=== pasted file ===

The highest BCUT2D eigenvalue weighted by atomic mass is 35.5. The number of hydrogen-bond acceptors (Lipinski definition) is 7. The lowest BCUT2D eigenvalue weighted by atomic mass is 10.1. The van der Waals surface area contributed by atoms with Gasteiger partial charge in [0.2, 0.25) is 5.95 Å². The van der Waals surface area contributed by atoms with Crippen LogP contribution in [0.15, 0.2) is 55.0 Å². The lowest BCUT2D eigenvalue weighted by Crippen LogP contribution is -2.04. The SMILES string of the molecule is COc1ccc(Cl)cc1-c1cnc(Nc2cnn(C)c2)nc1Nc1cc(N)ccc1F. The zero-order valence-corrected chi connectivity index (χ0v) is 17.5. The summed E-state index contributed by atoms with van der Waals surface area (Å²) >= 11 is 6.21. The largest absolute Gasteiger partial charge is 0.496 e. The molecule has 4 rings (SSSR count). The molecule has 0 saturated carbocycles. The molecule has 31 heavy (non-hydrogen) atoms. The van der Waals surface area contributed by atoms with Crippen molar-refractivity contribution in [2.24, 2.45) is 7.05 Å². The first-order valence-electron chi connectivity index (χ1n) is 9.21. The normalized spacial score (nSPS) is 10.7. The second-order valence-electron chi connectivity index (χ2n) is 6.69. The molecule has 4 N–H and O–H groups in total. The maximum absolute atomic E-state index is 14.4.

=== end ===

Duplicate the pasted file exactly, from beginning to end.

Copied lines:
The highest BCUT2D eigenvalue weighted by atomic mass is 35.5. The number of hydrogen-bond acceptors (Lipinski definition) is 7. The lowest BCUT2D eigenvalue weighted by atomic mass is 10.1. The van der Waals surface area contributed by atoms with Gasteiger partial charge in [0.2, 0.25) is 5.95 Å². The van der Waals surface area contributed by atoms with Crippen LogP contribution in [0.15, 0.2) is 55.0 Å². The lowest BCUT2D eigenvalue weighted by Crippen LogP contribution is -2.04. The SMILES string of the molecule is COc1ccc(Cl)cc1-c1cnc(Nc2cnn(C)c2)nc1Nc1cc(N)ccc1F. The zero-order valence-corrected chi connectivity index (χ0v) is 17.5. The summed E-state index contributed by atoms with van der Waals surface area (Å²) >= 11 is 6.21. The largest absolute Gasteiger partial charge is 0.496 e. The molecule has 4 rings (SSSR count). The molecule has 0 saturated carbocycles. The molecule has 31 heavy (non-hydrogen) atoms. The van der Waals surface area contributed by atoms with Crippen molar-refractivity contribution in [2.24, 2.45) is 7.05 Å². The first-order valence-electron chi connectivity index (χ1n) is 9.21. The normalized spacial score (nSPS) is 10.7. The second-order valence-electron chi connectivity index (χ2n) is 6.69. The molecule has 4 N–H and O–H groups in total. The maximum absolute atomic E-state index is 14.4.